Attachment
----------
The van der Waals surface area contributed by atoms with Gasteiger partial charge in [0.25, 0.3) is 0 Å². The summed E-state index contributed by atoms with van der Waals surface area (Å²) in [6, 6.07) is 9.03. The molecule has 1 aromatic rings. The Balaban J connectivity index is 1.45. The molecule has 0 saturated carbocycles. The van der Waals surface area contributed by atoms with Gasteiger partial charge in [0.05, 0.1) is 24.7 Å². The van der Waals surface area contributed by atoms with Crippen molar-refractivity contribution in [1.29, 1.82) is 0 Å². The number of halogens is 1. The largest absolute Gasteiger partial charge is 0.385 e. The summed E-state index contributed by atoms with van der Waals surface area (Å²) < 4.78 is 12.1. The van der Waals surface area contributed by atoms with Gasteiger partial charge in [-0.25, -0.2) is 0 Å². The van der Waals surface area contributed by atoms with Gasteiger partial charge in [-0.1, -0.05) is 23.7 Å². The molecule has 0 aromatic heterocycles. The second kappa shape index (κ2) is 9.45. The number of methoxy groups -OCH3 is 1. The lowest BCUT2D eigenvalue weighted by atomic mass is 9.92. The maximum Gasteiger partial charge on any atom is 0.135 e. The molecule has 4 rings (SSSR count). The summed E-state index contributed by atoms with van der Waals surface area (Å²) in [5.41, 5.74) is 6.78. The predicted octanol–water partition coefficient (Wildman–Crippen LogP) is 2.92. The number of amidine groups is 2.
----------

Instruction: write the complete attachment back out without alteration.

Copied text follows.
The van der Waals surface area contributed by atoms with Gasteiger partial charge in [0.25, 0.3) is 0 Å². The summed E-state index contributed by atoms with van der Waals surface area (Å²) in [6, 6.07) is 9.03. The molecule has 1 aromatic rings. The Balaban J connectivity index is 1.45. The molecule has 0 saturated carbocycles. The van der Waals surface area contributed by atoms with Gasteiger partial charge in [0.05, 0.1) is 24.7 Å². The van der Waals surface area contributed by atoms with Crippen molar-refractivity contribution in [1.29, 1.82) is 0 Å². The number of halogens is 1. The largest absolute Gasteiger partial charge is 0.385 e. The summed E-state index contributed by atoms with van der Waals surface area (Å²) < 4.78 is 12.1. The van der Waals surface area contributed by atoms with Gasteiger partial charge in [-0.25, -0.2) is 0 Å². The van der Waals surface area contributed by atoms with Gasteiger partial charge in [-0.1, -0.05) is 23.7 Å². The molecule has 0 aromatic heterocycles. The second kappa shape index (κ2) is 9.45. The number of methoxy groups -OCH3 is 1. The lowest BCUT2D eigenvalue weighted by atomic mass is 9.92. The maximum Gasteiger partial charge on any atom is 0.135 e. The molecule has 4 rings (SSSR count). The summed E-state index contributed by atoms with van der Waals surface area (Å²) in [5.41, 5.74) is 6.78. The predicted octanol–water partition coefficient (Wildman–Crippen LogP) is 2.92. The number of amidine groups is 2.